July 30, 2014 / By Dan Gadd
We conducted extensive social media analysis during the 2014 World Cup to find out how the biggest social media event’s winners earned victory. Along the way, we also uncovered common missteps that generally led irrelevance (or worse) in a crowded landscape.
Brands that did not spend extensive time evaluating what would work on social media generally ran into issues with low reach, lackluster engagement and/or costly paid social campaigns that performed below benchmarks or expectations.
Spotting campaigns that failed to adhere to the three principles for success was simple, and their content usually fell into one of these common traps:
1. Put the product above the country or the games: Understanding what drives people to discuss or share on social media, and then finding a way to integrate the brand into that, is critical. Social media is not an advertising platform, it is a content platform. Trying to put the brand above the interest of the audience reduces the reach and impact of content.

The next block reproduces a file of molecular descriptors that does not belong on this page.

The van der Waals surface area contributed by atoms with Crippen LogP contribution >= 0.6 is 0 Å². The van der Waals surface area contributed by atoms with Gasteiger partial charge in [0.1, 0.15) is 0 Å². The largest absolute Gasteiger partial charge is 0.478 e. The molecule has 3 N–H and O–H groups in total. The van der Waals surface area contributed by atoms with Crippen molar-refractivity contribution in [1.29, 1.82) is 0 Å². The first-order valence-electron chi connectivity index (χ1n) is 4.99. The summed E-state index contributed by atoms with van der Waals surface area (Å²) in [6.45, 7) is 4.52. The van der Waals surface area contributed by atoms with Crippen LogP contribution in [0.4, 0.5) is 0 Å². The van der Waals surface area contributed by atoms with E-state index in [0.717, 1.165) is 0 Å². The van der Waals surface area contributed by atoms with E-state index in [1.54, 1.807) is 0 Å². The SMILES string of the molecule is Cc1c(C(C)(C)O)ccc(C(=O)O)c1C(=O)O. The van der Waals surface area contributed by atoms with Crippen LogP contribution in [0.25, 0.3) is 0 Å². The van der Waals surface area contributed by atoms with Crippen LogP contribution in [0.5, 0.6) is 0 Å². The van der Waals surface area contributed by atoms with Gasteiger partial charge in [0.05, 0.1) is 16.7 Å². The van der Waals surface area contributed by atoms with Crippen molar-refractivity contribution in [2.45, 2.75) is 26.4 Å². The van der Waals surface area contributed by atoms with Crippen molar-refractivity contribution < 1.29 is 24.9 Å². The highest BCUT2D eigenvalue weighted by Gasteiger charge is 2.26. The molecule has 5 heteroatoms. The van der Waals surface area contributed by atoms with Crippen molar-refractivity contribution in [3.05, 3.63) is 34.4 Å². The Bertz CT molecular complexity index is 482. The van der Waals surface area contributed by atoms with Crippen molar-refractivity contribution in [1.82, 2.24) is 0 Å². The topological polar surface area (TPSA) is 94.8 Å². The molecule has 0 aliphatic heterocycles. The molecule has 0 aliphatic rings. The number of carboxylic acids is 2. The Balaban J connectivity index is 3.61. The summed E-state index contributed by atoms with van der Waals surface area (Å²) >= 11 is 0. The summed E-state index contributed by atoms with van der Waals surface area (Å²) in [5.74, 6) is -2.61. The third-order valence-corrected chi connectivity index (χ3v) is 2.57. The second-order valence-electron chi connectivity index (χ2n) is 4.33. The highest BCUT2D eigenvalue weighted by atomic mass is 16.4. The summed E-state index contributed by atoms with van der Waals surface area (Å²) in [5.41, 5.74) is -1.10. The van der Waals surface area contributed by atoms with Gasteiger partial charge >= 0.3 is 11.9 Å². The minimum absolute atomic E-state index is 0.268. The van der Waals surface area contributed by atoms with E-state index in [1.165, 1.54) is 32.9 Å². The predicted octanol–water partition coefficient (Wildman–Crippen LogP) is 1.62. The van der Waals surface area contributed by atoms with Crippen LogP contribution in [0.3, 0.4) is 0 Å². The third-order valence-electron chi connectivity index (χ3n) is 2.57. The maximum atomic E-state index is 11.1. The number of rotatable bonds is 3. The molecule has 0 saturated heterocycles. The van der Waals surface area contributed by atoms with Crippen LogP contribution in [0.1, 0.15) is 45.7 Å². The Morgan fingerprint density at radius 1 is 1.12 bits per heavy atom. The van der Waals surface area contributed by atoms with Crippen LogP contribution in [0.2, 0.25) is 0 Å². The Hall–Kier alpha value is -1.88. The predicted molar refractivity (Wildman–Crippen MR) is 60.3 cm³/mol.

2. Content (or targeting) was too general: Again, people on social media during the World Cup are motivated to cheer and celebrate their country. Marketers that helped people do just that had the most success getting those people to share their brand with other people. Brands that tried to provide something for everyone generally got a reaction from (almost) no one.
3. No sense of timing: Spikes and lulls in activity during the World Cup are vast. Content that was primarily determined before the first game got underway resulted in little ability to reach people when they were most active on social media. Nike was able to overcome this and still have a degree of success because they created first-rate content. Most brands are not so lucky. Strategy that gave no ability to be truly relevant during key times during a one month event usually resulted in brand visibility tapering off after the start of the tournament.
4. Offered no real value: Social media is an intensely crowded space during the World Cup. Fans, content producers and brands are all competing for attention. Many brands rushed in because of the size of the audience. But in this environment, bland content will get lost.
5. Celebrated one country, by denigrating another: This was a less common issue, but one that caused bigger problems for the violators. Passion goes both ways. It can lead to overwhelmingly positive responses, and disastrously negative reactions.